In order to center the weight of the rifle over my body, I shoot with a good bit of back bend in my position. This helps keep my head more upright and keeps me from getting too much of the back and forth movement that I talked about earlier. I have also tried eliminating the backbend and trying to stand more upright the way some of the other shooters on our team stand, but I find that I start to lean forward as soon as I relax.

I try to pay very close attention to my shoulders and arms, because if I have very much tension in them, I am almost always farther outside of my calls than I should be. The rifle is placed high in my shoulder so that my head is upright and Iím not bending over to look through the sights. Because the butt of the rifle is so high in my shoulder, I have to position my forward hand in a way that gets the front of the rifle up to the target, instead of doing this by lowering the butt of the rifle in my shoulder.

Your non-firing hand is the platform on which the rifle lies. Your hand position will control the height, or elevation, of your position.

My non-firing hand position includes the sling in its grasp underneath the hand guard of the rifle. This helps me get the front of the rifle up to where I want it. I try to grip the hand guard only enough to keep my hand from moving under the rifle. I also try to pay close attention to not gripping so hard that I create tension in my forward arm.

I place my firing hand high on the pistol grip and use a firm grip to hold the rifle in place. This firm grip pressure also helps me be aggressive on the trigger without moving the rifle when I break the shot. The position of my firing hand allows my trigger finger to fall naturally on the trigger, which for me, places the trigger in the crease of the first joint of my finger. You want to pay attention to your firing-hand grip to ensure that you are not applying torque to the rifle when you try to move the trigger straight to the rear.

In order to get the head pressure to acquire and keep good sight alignment, place your chin on the top of the stock and drag it down until your eyes are behind the rear sight.

Next I position my head on the stock of the rifle by using a technique we call dragging skin. I start by placing my chin on the top of the stock and dragging it down until my eye is behind the rear sight. Using this technique allows you to pull up all of the excess skin from under your cheek and helps you get the head pressure you need to acquire and keep good sight alignment. Without good head pressure, the rifle will move under your head during recoil. When the rifle does this, you will loose the sight alignment you worked so hard to achieve and it will be very difficult to call your shots. It is very important to check your head position and sight alignment every single shot! You want to be consistent with your head position and the pressure you put on the stock of the rifle. The best way to work on getting a good head position is by doing lots of standing dry fire practice, either at the range or at home. Find a position that allows you to look directly through the center of your rear sight without having to stretch your neck too much.

When you are dry firing, pay attention to your follow through. You want to be sure you arenít jumping off of the rifle as soon as you break the shot. It is much easier to catch yourself doing this when you are dry firing than when you have the recoil of the rifle to hide it.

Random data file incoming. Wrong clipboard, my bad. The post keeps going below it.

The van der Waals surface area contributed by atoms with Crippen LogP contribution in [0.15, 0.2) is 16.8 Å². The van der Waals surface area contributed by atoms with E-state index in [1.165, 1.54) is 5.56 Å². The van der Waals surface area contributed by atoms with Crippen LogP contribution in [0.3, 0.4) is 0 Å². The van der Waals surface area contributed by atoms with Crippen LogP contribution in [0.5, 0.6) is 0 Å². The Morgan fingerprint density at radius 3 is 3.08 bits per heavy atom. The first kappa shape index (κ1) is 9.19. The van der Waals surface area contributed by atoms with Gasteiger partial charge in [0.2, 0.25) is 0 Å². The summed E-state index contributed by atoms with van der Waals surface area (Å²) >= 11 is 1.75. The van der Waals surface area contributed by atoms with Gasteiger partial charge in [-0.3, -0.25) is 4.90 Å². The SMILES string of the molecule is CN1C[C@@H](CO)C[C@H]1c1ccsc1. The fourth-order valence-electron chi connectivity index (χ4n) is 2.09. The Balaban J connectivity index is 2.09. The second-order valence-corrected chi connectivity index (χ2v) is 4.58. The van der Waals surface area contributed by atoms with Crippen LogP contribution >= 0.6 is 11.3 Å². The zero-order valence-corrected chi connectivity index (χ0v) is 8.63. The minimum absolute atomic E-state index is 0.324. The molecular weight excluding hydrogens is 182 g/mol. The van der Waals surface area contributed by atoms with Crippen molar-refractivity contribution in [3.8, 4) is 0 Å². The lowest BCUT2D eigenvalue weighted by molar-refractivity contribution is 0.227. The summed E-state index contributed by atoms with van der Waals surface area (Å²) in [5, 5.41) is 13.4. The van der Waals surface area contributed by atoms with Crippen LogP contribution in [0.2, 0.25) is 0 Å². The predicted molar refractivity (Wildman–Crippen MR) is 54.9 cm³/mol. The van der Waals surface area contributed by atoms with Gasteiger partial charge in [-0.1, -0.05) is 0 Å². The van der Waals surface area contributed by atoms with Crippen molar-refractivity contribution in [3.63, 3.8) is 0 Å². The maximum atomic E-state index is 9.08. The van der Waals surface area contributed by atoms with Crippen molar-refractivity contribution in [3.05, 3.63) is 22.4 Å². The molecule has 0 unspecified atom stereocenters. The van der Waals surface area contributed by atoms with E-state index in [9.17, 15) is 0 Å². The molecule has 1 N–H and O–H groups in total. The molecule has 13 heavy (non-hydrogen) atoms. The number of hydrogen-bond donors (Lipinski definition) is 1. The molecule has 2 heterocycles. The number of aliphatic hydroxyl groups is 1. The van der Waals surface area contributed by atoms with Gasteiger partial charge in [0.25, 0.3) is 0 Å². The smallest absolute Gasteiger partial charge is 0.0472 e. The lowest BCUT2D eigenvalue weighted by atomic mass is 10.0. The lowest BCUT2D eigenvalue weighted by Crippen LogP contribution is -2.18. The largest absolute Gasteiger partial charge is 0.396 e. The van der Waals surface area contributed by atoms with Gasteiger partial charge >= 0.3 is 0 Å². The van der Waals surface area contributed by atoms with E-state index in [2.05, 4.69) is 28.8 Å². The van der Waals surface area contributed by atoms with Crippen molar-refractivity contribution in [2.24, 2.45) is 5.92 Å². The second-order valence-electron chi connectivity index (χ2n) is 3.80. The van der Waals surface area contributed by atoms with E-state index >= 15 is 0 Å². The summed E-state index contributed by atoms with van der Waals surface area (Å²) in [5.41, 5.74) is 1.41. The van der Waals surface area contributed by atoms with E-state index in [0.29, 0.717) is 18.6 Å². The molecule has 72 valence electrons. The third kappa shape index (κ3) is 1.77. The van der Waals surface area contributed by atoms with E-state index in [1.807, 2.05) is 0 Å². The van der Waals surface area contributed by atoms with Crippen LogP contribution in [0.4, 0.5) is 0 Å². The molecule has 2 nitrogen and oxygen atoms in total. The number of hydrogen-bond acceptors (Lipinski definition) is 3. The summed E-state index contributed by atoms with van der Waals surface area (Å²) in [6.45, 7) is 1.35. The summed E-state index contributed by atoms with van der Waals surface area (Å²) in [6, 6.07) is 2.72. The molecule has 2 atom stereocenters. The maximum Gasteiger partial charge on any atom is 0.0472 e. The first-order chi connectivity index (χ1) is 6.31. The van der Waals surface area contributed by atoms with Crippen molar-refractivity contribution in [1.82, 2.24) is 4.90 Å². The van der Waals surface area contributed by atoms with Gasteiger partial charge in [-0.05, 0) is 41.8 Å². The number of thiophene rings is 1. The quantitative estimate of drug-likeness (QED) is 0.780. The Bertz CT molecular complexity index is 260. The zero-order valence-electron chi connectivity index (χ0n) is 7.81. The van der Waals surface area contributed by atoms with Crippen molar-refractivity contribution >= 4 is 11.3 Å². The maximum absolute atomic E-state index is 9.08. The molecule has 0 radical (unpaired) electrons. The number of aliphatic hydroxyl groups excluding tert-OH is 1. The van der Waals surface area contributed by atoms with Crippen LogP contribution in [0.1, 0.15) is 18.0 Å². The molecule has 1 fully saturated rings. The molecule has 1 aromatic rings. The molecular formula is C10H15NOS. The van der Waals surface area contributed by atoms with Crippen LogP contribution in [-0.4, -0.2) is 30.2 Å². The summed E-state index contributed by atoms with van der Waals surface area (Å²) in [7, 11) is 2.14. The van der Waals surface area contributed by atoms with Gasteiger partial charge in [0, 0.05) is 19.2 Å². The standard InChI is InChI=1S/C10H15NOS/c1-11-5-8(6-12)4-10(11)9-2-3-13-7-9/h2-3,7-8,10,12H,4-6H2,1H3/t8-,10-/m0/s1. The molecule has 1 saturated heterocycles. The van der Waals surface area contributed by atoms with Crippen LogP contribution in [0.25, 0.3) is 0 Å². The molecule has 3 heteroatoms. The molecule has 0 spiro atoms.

Being aggressive on the trigger means putting initial pressure on the trigger before you get into your hold and then breaking the shot when you want to.

This brings us to the subject of trigger control. Trigger control is simply the manner in which you move the trigger to the rear to fire the rifle. There are many different ways to move the trigger to the rear, but the key to all of them is being SMOOTH. Most match grade service rifles use a two-stage trigger set at four and a half pounds. The two-stage trigger allows you to take up around two pounds of this weight with the first stage and will break cleanly as you add the other two and a half pounds of pressure. With these triggers I like to use a fairly aggressive trigger control. Of course, the firm grip pressure I use helps me do that. I take up the first stage of the trigger as soon as I get my head positioned on the stock and I usually take three breaths before I exhale and let the sights settle on the target. With the aggressive trigger control I use, I apply the pressure to break the shot as soon as it starts to settle. If Iím having more movement than usual, I try to break the shot as it starts to come into the nine ring. Breaking the shot on the move is tricky sometimes, and you would much rather break it on the way in than on the way out. If you break a shot on the move as it passes through the black, you will most certainly be outside of call. We call this being ďbehind on the triggerĒ. When you break a shot as it starts to come onto the target, you are more likely to hit closer to center than you would if you were behind on the trigger. Some people choose to take the first and second stages of the trigger all at once and this will work as long as you are smooth on the trigger. Iíve personally never been able to use this type of trigger control because I tend to pull the trigger way too fast and hard. Whichever type of trigger control you use, it is usually better to be a little aggressive. Being aggressive will usually help you break the shots as soon as they get close to center.

Now that I have told you how I rebuild my position, it is time for you to go out and work on yours. Remember the key points I have discussed, take good notes and good luck.

The USAMU Service Rifle Team is also answering your questions pertaining to Service Rifle Shooting including topics such as Equipment and Ammunition, Shooting Positions and Shooting Techniques and Tactics.  Go to to view the latest questions and answers.  If you have a question you would like to ask, email